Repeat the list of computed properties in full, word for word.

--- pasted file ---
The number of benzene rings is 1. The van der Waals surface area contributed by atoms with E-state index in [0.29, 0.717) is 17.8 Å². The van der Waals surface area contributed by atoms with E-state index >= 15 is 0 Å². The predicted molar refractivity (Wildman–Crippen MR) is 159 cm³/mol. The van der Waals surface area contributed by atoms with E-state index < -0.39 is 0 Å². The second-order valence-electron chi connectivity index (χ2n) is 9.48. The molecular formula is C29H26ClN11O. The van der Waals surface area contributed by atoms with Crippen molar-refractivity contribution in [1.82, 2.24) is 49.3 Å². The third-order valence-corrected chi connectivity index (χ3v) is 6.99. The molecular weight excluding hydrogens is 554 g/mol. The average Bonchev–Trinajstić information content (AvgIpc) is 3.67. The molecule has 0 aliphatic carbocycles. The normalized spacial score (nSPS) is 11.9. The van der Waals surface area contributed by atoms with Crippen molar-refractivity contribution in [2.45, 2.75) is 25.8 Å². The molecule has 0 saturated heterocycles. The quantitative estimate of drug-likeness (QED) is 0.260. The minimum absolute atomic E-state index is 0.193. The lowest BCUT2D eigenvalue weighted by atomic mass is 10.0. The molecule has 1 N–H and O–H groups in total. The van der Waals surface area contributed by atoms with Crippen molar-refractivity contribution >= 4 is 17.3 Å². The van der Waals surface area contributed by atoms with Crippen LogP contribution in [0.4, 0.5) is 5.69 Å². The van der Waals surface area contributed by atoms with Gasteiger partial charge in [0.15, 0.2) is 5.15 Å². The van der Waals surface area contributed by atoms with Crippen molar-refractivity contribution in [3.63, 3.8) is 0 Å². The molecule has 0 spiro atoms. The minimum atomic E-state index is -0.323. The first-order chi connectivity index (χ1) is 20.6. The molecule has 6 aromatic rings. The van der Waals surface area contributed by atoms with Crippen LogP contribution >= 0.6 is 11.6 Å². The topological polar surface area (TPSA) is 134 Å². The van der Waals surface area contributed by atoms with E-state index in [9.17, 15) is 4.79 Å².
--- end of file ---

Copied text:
The number of benzene rings is 1. The van der Waals surface area contributed by atoms with E-state index in [0.29, 0.717) is 17.8 Å². The van der Waals surface area contributed by atoms with E-state index >= 15 is 0 Å². The predicted molar refractivity (Wildman–Crippen MR) is 159 cm³/mol. The van der Waals surface area contributed by atoms with E-state index < -0.39 is 0 Å². The second-order valence-electron chi connectivity index (χ2n) is 9.48. The molecular formula is C29H26ClN11O. The van der Waals surface area contributed by atoms with Crippen molar-refractivity contribution in [1.82, 2.24) is 49.3 Å². The third-order valence-corrected chi connectivity index (χ3v) is 6.99. The molecular weight excluding hydrogens is 554 g/mol. The average Bonchev–Trinajstić information content (AvgIpc) is 3.67. The molecule has 0 aliphatic carbocycles. The normalized spacial score (nSPS) is 11.9. The van der Waals surface area contributed by atoms with Crippen molar-refractivity contribution in [2.45, 2.75) is 25.8 Å². The molecule has 0 saturated heterocycles. The quantitative estimate of drug-likeness (QED) is 0.260. The minimum absolute atomic E-state index is 0.193. The lowest BCUT2D eigenvalue weighted by atomic mass is 10.0. The molecule has 1 N–H and O–H groups in total. The van der Waals surface area contributed by atoms with Crippen molar-refractivity contribution >= 4 is 17.3 Å². The van der Waals surface area contributed by atoms with Crippen LogP contribution in [0.4, 0.5) is 5.69 Å². The van der Waals surface area contributed by atoms with Gasteiger partial charge in [0.15, 0.2) is 5.15 Å². The van der Waals surface area contributed by atoms with Crippen molar-refractivity contribution in [3.63, 3.8) is 0 Å². The molecule has 0 spiro atoms. The minimum atomic E-state index is -0.323. The first-order chi connectivity index (χ1) is 20.6. The molecule has 6 aromatic rings. The van der Waals surface area contributed by atoms with Crippen LogP contribution >= 0.6 is 11.6 Å². The topological polar surface area (TPSA) is 134 Å². The van der Waals surface area contributed by atoms with E-state index in [9.17, 15) is 4.79 Å².